Heterozygous inactivating mutations in the GCK gene cause the familial, mild fasting hyperglycaemia named MODY2. Many patients with MODY2 in Asia have delayed timely treatment because they did not receive the correct diagnosis. This study aims to analyze the clinical characteristics and GCK mutations in Asian MODY2.
We have collected 110 Asian patients with MODY2 from the PubMed, Embase, Medline, Web of Science, CNKI, and Wanfang with the following search terms: ‘maturity-onset diabetes of the young’ OR ‘MODY’ OR ‘maturity-onset diabetes of the young type 2’ OR ‘MODY2’ OR ‘GCK-DM’ OR ‘GCK-MODY’. Both mutations of GCK and clinical characteristics of MODY2 were analyzed.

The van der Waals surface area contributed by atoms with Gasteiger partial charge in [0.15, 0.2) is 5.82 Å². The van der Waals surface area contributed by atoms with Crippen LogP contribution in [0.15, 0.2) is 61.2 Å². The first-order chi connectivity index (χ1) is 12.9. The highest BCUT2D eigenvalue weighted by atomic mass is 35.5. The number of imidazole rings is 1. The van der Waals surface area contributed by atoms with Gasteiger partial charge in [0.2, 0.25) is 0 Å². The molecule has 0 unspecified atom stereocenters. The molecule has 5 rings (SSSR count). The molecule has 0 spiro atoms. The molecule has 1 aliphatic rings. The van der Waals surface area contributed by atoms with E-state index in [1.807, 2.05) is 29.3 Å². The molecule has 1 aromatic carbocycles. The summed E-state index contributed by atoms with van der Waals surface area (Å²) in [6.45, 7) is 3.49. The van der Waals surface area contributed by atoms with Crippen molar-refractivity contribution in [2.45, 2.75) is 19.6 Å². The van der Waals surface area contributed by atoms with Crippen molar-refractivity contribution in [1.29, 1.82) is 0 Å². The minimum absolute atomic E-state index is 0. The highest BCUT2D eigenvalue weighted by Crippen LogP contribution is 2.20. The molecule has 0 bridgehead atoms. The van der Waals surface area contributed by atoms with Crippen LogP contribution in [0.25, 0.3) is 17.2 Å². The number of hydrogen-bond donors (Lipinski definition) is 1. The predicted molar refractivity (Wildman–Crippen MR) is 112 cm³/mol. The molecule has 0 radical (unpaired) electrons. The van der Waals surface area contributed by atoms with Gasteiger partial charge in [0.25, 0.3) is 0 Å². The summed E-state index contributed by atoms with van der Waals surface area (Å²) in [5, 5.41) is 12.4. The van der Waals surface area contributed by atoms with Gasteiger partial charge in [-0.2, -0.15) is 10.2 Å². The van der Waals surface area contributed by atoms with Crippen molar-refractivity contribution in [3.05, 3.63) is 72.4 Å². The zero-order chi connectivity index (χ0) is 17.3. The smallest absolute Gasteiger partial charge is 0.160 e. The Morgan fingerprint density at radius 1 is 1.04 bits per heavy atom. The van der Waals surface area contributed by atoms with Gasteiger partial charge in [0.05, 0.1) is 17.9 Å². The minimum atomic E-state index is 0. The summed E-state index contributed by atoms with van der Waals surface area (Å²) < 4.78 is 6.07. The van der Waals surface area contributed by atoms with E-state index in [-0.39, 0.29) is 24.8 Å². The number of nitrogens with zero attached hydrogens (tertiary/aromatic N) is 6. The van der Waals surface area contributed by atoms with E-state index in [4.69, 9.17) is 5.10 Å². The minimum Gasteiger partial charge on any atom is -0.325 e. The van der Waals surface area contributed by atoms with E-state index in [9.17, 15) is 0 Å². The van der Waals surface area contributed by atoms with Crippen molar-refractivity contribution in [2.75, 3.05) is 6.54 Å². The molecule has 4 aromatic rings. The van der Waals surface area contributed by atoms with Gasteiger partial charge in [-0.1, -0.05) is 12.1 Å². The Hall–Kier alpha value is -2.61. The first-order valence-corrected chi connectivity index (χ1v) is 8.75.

There were 96 different mutations that occurred in coding regions and non-coding regions. Exon 5 and 7 were the most common location in coding regions and missense was the primary mutation type. The proportion of probands younger than 25 was 81.8%, and 81.4% of the probands had family history of hyperglycaemia. Ninety percent and 93% of Asian MODY2 probands exhibited mild elevation in FPG (5.4–8.3 mmol/L) and HbA1c (5.6–7.6%), respectively.
In most Asian patients, MODY2 occurred due to GCK mutation in coding regions, and exon 5 and 7 were the most common locations. FPG, HbA1c, and familial diabetes were important reference indicators for diagnosing MODY2. Altogether, the study indicates that for the young onset of diabetes with mild elevated blood glucose and HbA1c and family history of hyperglycaemia, molecular genetic testing is suggested in order to differentiate MODY2 from other types of diabetes earlier.